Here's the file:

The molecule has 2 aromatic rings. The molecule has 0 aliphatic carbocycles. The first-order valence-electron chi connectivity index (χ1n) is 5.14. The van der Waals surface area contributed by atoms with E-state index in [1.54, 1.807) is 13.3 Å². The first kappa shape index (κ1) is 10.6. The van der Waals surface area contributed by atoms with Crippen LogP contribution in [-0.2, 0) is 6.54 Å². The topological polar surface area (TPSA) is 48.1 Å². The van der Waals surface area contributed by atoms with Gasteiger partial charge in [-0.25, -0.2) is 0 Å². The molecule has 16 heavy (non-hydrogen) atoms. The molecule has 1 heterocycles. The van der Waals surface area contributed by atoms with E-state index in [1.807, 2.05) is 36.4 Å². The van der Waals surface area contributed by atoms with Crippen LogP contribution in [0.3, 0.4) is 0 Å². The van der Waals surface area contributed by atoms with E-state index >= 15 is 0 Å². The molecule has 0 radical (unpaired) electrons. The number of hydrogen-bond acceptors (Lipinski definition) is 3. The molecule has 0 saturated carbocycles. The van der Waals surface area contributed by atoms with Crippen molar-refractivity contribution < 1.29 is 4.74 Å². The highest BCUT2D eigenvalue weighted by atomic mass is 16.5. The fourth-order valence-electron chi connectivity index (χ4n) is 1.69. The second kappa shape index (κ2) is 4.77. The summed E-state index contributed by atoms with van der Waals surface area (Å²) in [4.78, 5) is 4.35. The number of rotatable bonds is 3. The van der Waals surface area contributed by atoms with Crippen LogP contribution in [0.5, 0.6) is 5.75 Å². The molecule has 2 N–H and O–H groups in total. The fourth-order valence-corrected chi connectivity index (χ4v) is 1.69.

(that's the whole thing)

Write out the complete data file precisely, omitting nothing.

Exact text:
The molecule has 2 aromatic rings. The molecule has 0 aliphatic carbocycles. The first-order valence-electron chi connectivity index (χ1n) is 5.14. The van der Waals surface area contributed by atoms with E-state index in [1.54, 1.807) is 13.3 Å². The first kappa shape index (κ1) is 10.6. The van der Waals surface area contributed by atoms with Crippen LogP contribution in [-0.2, 0) is 6.54 Å². The topological polar surface area (TPSA) is 48.1 Å². The van der Waals surface area contributed by atoms with Gasteiger partial charge in [-0.25, -0.2) is 0 Å². The molecule has 16 heavy (non-hydrogen) atoms. The molecule has 1 heterocycles. The van der Waals surface area contributed by atoms with E-state index in [1.807, 2.05) is 36.4 Å². The van der Waals surface area contributed by atoms with Crippen LogP contribution in [0.3, 0.4) is 0 Å². The van der Waals surface area contributed by atoms with E-state index >= 15 is 0 Å². The molecule has 0 radical (unpaired) electrons. The number of hydrogen-bond acceptors (Lipinski definition) is 3. The molecule has 0 saturated carbocycles. The van der Waals surface area contributed by atoms with Crippen molar-refractivity contribution < 1.29 is 4.74 Å². The highest BCUT2D eigenvalue weighted by atomic mass is 16.5. The fourth-order valence-electron chi connectivity index (χ4n) is 1.69. The second kappa shape index (κ2) is 4.77. The summed E-state index contributed by atoms with van der Waals surface area (Å²) in [4.78, 5) is 4.35. The number of rotatable bonds is 3. The van der Waals surface area contributed by atoms with Crippen LogP contribution in [0.5, 0.6) is 5.75 Å². The molecule has 2 N–H and O–H groups in total. The fourth-order valence-corrected chi connectivity index (χ4v) is 1.69.